Traumatic brain injury (TBI) is a disruption in the normal function of the brain that can be caused by physical trauma. TBIs are classified as either “closed”, meaning the skull remains intact, or “open”, meaning the skull has been fractured.. TBIs are further classified as mild, moderate, or severe. Mild TBI is often referred to as concussion. Severe brain injury can cause coma, permanent disability, or death.
Mild TBI results in signs and symptoms such as the following:
- Nausea and vomiting
- Loss of balance or dizziness
- Blurred vision
- Trouble with memory and concentration
- Sleep disturbances
Moderate and severe TBI can initially look similar to mild TBI, with symptoms becoming worse over time. Signs and symptoms of a moderate or severe TBI can include the following:
- Persistent or worsening headache
- Severe vomiting
- Slurred speech
- Loss of vision
- Confusion or agitation
- Loss of coordination
Clinically, medical professionals assess TBI by taking a thorough history and completing a neurological examination looking for signs and symptoms of TBI in order to classify it appropriately. A TBI is diagnosed if one or more of the following clinical signs is noted after head trauma:
- A decreased level of consciousness or a loss of consciousness after the injury
- Alterations of mental state (e.g., confusion)
- Post-traumatic amnesia
- Neurological deficits (e.g., loss of balance, slurred speech, visual loss)
- An intracranial lesion
A computed tomography (CT) scan or magnetic resonance imaging (MRI) of the brain may be done to check for any head or brain injuries that require neurosurgical intervention.
Mild TBI can be treated with monitoring and appropriate strategies for returning to normal daily activities and sport. This doesn’t usually require medication, although medicines for managing symptoms like pain and nausea could be used.
In moderate to severe cases, patients receive emergency neurological life support with an emphasis on monitoring pressure on the brain. Surgery to relieve this pressure may be necessary. Once the patient is stable, monitoring of the pressure will continue and patients may receive non-invasive treatments to reduce the pressure, such as osmotic therapy. 
Vitamin E and vitamin C supplementation have shown some positive effects in the context of TBI, but more research is needed to identify the ideal timing and dosing of each. Curcumin, found naturally in tumeric, has potential anti-inflammatory effects and could help by blocking pathways that cause neuroinflammation after TBI. Supplementing with docosahexaenoic acid (DHA), an omega-3 fatty acid, has some promising outcomes in early research, but further studies are needed to offer dosages specifically for TBI. A vitamin D supplement could help with recovery from TBI in people with low vitamin D levels at the time of the injury. Similarly, supplementing with magnesium could help improve long-term outcomes.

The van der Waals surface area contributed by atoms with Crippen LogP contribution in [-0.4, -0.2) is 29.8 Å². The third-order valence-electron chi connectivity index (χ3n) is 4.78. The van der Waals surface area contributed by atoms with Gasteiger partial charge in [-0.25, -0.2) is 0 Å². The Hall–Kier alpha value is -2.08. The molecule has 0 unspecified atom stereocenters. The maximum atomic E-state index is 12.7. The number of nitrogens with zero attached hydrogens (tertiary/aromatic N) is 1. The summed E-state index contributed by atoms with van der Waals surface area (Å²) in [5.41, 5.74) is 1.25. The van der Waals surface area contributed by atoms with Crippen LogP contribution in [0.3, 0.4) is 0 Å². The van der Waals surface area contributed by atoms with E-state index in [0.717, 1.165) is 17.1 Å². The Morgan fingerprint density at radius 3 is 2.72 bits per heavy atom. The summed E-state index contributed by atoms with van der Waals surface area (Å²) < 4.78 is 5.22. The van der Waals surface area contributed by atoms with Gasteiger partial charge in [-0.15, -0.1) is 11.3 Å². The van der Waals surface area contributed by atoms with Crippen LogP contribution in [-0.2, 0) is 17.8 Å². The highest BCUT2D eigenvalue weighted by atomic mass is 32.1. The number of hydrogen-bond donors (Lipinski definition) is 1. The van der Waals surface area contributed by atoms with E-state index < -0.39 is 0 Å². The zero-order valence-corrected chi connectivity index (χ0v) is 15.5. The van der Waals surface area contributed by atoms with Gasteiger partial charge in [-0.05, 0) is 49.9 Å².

There are no specific dietary strategies that are closely related to improved recovery from TBI. However, having a BMI within normal ranges and eating a diet that contains sufficient micronutrients is likely to be valuable when recovering from a TBI. In particular, being underweight can worsen outcomes, although this is not specific to TBI.
Multiple new medical treatments are being studied for use in TBI. Statins, a class of drugs used primarily to reduce cholesterol, can reduce inflammation in the vascular system, and may reduce neural cell death after an injury. Progesterone, a neurosteroid, is being investigated for potential neuroprotective effects. Cyclosporin A is an immunosuppressive drug that is also being looked into for neuroprotective properties, although finding an effective dosage is difficult because high doses can have severe side effects. Targeted temperature management is sometimes used as a neuroprotective strategy. It involves lowering the body temperature in an attempt to lower the oxygen demand of the brain tissue. Hyperbaric oxygen therapy focuses instead on providing more oxygen to the damaged tissue. High pressure environments, like those generated in a hyperbaric oxygen chamber, make it possible to have higher than normal oxygenation levels in the blood. This oxygen can be absorbed into the brain tissue, and potentially help the brain to heal more efficiently. Erythropoietin (EPO) treatment has been used for TBI as well. EPO is a type of cytokine that helps the body produce red blood cells. It has antioxidant and anti-inflammatory effects and shows some promise in neuroprotection and improving outcomes in people with TBI. Persisting functional impairments may require long-term interventions from medical specialists. These may include cognitive behavioral therapy, balance training, and vestibular therapy.
TBI is caused by an external force applied to the head, resulting in an injury to the brain. In people over 65, TBIs are most commonly caused by a fall. In younger people, they are most commonly caused by motor vehicle accidents, sports injuries, and interpersonal violence.
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